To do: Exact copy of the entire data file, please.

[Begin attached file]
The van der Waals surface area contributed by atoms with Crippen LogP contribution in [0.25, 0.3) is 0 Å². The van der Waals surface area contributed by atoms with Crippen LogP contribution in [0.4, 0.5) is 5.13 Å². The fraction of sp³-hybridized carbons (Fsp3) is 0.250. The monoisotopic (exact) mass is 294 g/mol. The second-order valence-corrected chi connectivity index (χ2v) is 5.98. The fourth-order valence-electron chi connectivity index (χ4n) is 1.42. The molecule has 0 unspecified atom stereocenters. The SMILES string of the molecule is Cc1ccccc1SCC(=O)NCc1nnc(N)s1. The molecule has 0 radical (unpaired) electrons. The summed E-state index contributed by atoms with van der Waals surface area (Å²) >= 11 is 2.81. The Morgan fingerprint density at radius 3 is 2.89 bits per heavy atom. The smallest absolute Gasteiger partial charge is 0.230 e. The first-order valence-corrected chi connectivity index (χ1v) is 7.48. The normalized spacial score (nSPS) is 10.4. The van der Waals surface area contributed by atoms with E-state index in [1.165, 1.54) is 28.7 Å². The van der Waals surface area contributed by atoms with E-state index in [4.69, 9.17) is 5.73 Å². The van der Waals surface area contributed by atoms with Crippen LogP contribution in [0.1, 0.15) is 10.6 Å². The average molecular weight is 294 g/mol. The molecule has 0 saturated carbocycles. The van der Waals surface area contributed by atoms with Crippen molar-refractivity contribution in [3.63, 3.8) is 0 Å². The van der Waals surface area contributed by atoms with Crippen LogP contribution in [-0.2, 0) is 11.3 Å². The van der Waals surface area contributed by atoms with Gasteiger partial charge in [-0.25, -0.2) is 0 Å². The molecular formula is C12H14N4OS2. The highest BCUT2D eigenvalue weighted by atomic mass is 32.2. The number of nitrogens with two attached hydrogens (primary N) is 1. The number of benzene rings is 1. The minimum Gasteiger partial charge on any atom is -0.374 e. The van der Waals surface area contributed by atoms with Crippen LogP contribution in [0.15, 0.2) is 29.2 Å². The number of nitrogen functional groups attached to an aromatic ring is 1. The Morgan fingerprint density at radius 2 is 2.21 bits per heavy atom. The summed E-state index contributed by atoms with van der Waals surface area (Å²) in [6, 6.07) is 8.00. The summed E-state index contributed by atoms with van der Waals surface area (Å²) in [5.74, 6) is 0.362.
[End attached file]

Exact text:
The van der Waals surface area contributed by atoms with Crippen LogP contribution in [0.25, 0.3) is 0 Å². The van der Waals surface area contributed by atoms with Crippen LogP contribution in [0.4, 0.5) is 5.13 Å². The fraction of sp³-hybridized carbons (Fsp3) is 0.250. The monoisotopic (exact) mass is 294 g/mol. The second-order valence-corrected chi connectivity index (χ2v) is 5.98. The fourth-order valence-electron chi connectivity index (χ4n) is 1.42. The molecule has 0 unspecified atom stereocenters. The SMILES string of the molecule is Cc1ccccc1SCC(=O)NCc1nnc(N)s1. The molecule has 0 radical (unpaired) electrons. The summed E-state index contributed by atoms with van der Waals surface area (Å²) >= 11 is 2.81. The Morgan fingerprint density at radius 3 is 2.89 bits per heavy atom. The smallest absolute Gasteiger partial charge is 0.230 e. The first-order valence-corrected chi connectivity index (χ1v) is 7.48. The normalized spacial score (nSPS) is 10.4. The van der Waals surface area contributed by atoms with E-state index in [1.165, 1.54) is 28.7 Å². The van der Waals surface area contributed by atoms with E-state index in [4.69, 9.17) is 5.73 Å². The van der Waals surface area contributed by atoms with Crippen LogP contribution in [0.1, 0.15) is 10.6 Å². The average molecular weight is 294 g/mol. The molecule has 0 saturated carbocycles. The van der Waals surface area contributed by atoms with Crippen molar-refractivity contribution in [3.63, 3.8) is 0 Å². The van der Waals surface area contributed by atoms with Crippen LogP contribution in [-0.2, 0) is 11.3 Å². The van der Waals surface area contributed by atoms with Gasteiger partial charge in [-0.25, -0.2) is 0 Å². The molecular formula is C12H14N4OS2. The highest BCUT2D eigenvalue weighted by atomic mass is 32.2. The number of nitrogens with two attached hydrogens (primary N) is 1. The number of benzene rings is 1. The minimum Gasteiger partial charge on any atom is -0.374 e. The van der Waals surface area contributed by atoms with Crippen LogP contribution in [0.15, 0.2) is 29.2 Å². The number of nitrogen functional groups attached to an aromatic ring is 1. The Morgan fingerprint density at radius 2 is 2.21 bits per heavy atom. The summed E-state index contributed by atoms with van der Waals surface area (Å²) in [6, 6.07) is 8.00. The summed E-state index contributed by atoms with van der Waals surface area (Å²) in [5.74, 6) is 0.362.